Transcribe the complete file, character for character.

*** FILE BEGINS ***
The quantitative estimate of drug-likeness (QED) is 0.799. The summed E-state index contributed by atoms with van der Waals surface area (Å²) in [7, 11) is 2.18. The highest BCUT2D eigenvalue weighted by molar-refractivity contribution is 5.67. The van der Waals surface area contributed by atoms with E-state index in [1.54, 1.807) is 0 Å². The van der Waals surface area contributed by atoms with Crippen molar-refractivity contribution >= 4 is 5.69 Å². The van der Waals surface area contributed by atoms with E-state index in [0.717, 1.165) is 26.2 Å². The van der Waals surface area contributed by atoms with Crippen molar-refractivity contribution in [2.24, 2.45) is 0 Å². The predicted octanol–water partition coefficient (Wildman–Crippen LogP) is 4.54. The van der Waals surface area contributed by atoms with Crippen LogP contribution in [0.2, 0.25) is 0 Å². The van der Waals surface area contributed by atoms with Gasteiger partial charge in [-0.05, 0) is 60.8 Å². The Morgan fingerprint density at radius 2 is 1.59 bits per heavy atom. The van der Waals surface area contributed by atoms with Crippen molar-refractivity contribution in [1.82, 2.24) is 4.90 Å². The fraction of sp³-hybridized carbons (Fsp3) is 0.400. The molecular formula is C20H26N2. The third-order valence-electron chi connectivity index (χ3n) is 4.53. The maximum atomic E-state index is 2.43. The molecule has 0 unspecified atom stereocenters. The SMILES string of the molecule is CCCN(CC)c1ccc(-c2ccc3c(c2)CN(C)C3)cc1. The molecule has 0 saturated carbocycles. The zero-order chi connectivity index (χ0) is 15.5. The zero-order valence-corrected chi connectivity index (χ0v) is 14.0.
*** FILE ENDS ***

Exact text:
The quantitative estimate of drug-likeness (QED) is 0.799. The summed E-state index contributed by atoms with van der Waals surface area (Å²) in [7, 11) is 2.18. The highest BCUT2D eigenvalue weighted by molar-refractivity contribution is 5.67. The van der Waals surface area contributed by atoms with E-state index in [1.54, 1.807) is 0 Å². The van der Waals surface area contributed by atoms with Crippen molar-refractivity contribution >= 4 is 5.69 Å². The van der Waals surface area contributed by atoms with E-state index in [0.717, 1.165) is 26.2 Å². The van der Waals surface area contributed by atoms with Crippen molar-refractivity contribution in [2.24, 2.45) is 0 Å². The predicted octanol–water partition coefficient (Wildman–Crippen LogP) is 4.54. The van der Waals surface area contributed by atoms with Crippen LogP contribution in [0.2, 0.25) is 0 Å². The van der Waals surface area contributed by atoms with Gasteiger partial charge in [-0.05, 0) is 60.8 Å². The Morgan fingerprint density at radius 2 is 1.59 bits per heavy atom. The van der Waals surface area contributed by atoms with Crippen molar-refractivity contribution in [1.82, 2.24) is 4.90 Å². The fraction of sp³-hybridized carbons (Fsp3) is 0.400. The molecular formula is C20H26N2. The third-order valence-electron chi connectivity index (χ3n) is 4.53. The maximum atomic E-state index is 2.43. The molecule has 0 unspecified atom stereocenters. The SMILES string of the molecule is CCCN(CC)c1ccc(-c2ccc3c(c2)CN(C)C3)cc1. The molecule has 0 saturated carbocycles. The zero-order chi connectivity index (χ0) is 15.5. The zero-order valence-corrected chi connectivity index (χ0v) is 14.0.